Weight Training; A Lifetime of Benefits
People now understand that while cardiovascular (aerobic) exercise is a great way to burn fat, adding a little strength training to their workout earns extra calories every day. This means burning extra calories even while sleeping or sitting on the couch. In fact, for every additional pound of muscle gained, the body burns around fifty extra calories every day of the week.
But burning a few extra calories a week is not the only reason to weight train. The benefits derived from weight training are diverse and numerous, and I even surprised myself when I jotted them all down. Backed up with a tremendous volume of scientific literature, weight training should be an integral part of everyone’s workout routine.
Here are the benefits:
- Weight training raises your metabolism, which causes you to burn more calories twenty-four hours a day. Research shows that just two fifteen- to twenty-minute sessions a week is enough to gain all the potential health benefits of strength training.
- It can reverse the effects of sarcopenia, the age-related natural loss of muscle mass, strength, and function. After the age of thirty there is a loss of three to five per cent of muscle mass per decade, making day-to-day tasks gradually harder to perform. The gradual and natural loss of muscle mass is associated with a slowing metabolism, increasing the risk of weight gain.
- Weight training energizes you and has a positive effect on almost all of your 650-plus muscles.
- Weight training can lessen bone deterioration and build bone mass, preventing osteoporosis.
- Training provides injury protection. It improves muscular endurance, joint stability, balance, and coordination.
- Strength training will not develop big muscles on women, just toned muscles! This is because testosterone is a very important factor in the development of muscle shape. Since women have very low levels of this hormone, their muscles develop differently, meaning a little resistance training will not lead to a bulky, masculine physique, but rather a healthy, fit one.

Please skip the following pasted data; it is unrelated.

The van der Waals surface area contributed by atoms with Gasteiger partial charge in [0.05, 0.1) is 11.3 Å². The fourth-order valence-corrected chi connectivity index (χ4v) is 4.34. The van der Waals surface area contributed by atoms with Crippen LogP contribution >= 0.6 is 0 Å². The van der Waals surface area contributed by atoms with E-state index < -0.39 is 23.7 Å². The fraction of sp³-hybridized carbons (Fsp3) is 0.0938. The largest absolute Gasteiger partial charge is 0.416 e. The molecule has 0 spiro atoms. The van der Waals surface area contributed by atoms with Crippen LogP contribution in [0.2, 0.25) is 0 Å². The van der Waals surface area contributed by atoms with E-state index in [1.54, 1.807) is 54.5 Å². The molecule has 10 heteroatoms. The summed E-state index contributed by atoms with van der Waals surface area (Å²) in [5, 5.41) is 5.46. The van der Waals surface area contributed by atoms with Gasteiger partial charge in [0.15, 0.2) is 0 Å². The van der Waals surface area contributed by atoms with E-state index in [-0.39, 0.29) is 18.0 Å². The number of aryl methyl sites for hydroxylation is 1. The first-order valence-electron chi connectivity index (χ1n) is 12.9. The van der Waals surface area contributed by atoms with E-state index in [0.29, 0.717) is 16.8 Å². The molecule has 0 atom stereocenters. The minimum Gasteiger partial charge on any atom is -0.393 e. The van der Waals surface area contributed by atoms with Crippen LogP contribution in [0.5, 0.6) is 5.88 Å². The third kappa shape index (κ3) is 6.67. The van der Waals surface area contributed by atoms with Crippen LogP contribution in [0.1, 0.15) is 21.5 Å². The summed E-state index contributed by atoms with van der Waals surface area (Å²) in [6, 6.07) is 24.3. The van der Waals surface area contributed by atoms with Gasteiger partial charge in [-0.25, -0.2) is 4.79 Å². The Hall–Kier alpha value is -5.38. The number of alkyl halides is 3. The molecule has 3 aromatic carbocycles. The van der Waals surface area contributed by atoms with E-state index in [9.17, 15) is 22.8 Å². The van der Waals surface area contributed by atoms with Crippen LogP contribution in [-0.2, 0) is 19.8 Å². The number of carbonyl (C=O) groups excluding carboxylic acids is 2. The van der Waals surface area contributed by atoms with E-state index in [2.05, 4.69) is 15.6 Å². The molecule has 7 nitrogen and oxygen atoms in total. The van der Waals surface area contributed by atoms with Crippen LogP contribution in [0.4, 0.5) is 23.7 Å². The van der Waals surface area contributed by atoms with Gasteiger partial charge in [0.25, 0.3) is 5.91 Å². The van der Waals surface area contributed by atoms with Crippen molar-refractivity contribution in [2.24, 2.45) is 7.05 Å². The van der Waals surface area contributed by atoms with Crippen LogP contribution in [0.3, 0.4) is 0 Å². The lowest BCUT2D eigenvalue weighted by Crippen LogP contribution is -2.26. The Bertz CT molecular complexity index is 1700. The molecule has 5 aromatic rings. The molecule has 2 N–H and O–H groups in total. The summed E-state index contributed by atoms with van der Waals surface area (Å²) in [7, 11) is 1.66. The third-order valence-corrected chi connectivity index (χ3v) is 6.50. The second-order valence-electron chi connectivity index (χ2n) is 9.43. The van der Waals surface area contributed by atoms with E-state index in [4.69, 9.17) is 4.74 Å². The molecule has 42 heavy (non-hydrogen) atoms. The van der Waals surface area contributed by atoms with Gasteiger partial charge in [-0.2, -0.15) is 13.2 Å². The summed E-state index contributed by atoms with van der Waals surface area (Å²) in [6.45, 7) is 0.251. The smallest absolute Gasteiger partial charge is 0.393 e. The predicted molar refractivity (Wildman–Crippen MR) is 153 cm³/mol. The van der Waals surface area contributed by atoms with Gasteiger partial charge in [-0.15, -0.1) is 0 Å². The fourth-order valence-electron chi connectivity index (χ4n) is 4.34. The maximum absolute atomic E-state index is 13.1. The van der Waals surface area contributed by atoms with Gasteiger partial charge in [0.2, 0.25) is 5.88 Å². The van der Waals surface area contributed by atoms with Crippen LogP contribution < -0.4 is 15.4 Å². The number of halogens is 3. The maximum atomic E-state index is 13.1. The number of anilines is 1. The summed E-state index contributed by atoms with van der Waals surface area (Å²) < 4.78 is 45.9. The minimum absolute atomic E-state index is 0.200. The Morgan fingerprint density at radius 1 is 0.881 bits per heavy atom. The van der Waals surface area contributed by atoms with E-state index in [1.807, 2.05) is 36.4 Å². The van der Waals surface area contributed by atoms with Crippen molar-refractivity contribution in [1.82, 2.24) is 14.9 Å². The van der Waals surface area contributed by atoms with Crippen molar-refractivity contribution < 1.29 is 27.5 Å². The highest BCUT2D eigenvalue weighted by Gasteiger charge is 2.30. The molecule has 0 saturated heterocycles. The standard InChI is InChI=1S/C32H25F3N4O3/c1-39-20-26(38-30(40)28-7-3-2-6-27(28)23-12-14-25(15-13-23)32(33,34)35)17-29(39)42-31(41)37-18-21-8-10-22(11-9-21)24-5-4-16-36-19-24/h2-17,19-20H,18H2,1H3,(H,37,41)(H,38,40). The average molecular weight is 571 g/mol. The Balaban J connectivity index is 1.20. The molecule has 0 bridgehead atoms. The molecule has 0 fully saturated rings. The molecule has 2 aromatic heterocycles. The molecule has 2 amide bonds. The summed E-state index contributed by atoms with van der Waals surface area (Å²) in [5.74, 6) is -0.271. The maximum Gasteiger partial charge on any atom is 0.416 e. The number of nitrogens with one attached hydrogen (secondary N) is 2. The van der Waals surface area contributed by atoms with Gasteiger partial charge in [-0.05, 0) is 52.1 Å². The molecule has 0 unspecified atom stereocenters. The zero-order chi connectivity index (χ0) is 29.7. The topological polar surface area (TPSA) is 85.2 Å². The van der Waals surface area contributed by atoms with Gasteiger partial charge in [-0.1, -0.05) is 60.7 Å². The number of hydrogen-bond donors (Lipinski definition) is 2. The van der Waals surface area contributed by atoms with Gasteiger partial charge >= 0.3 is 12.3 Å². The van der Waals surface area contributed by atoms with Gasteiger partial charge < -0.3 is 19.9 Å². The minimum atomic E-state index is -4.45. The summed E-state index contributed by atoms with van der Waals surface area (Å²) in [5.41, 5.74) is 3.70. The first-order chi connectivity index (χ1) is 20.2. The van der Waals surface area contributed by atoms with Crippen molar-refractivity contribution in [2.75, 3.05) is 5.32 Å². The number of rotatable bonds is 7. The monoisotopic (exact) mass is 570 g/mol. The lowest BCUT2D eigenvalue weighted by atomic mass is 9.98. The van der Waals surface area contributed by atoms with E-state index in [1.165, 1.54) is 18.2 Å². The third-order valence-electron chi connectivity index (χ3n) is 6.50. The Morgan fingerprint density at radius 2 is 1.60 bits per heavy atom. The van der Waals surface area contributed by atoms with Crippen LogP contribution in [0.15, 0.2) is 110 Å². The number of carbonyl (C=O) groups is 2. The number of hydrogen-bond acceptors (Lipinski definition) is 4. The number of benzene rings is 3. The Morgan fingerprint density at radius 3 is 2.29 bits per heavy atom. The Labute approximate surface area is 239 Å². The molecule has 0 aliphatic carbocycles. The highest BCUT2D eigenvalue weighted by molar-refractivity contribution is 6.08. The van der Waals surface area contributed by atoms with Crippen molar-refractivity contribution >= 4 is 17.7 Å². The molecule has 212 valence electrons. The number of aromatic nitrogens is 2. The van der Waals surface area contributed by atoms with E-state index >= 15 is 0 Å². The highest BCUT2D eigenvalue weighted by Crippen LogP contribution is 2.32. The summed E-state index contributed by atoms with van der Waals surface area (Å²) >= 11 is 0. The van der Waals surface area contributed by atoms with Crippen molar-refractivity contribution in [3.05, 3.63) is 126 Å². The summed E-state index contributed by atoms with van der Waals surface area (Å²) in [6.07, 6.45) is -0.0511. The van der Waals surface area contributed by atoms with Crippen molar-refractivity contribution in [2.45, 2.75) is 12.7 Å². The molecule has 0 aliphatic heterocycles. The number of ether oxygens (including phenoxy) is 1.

- It improves strength, making the regular activities of daily living easier.
- Weight training reduces the incidence of low back injuries. Strong muscles, tendons, and ligaments are much more capable of withstanding stress, and the improved flexibility gained by strength training also reduces the likelihood of pulled muscles and back pain.
- Weight training decreases resting blood pressure.
- It decreases the risk of developing adult onset diabetes.
- Weight training decreases gastrointestinal transit time, reducing the risk for developing colon cancer.
- Training increases blood levels of HDL cholesterol (the good type).
- Weight training improves posture.
- Strength training improves immune system function.
- It lowers your resting heart rate, a sign of a more efficient heart.
- Weight training elevates your mood by releasing endorphins and giving you a euphoric feeling.
With so many benefits, no one should pass up the opportunity to incorporate weight training into their exercise routine. However, before jumping into a weight training program, there are a few important points to remember. First, consult a health-care professional before beginning weight training. Certainly, most doctors will tell you to use caution and listen to the trainers, but no doctor will eliminate exercise altogether for their patients—there are simply too many benefits from the exertion. However, it is prudent to make sure there are no impediments to beginning a new training routine. Second, there are many amazing personal trainers out there. Seek out a professional to help you put together a program that’s right for you such as a personal trainer or kinesiologist. And third, a little effort will reap big benefits. Enjoy the new training approach and don’t overdo it. Muscles grow and adapt while resting, so leaving a day or two between sessions is the best approach.
Feel healthier, look better, and enjoy the benefits that will last a lifetime.
Dr. Greg Uchacz, DC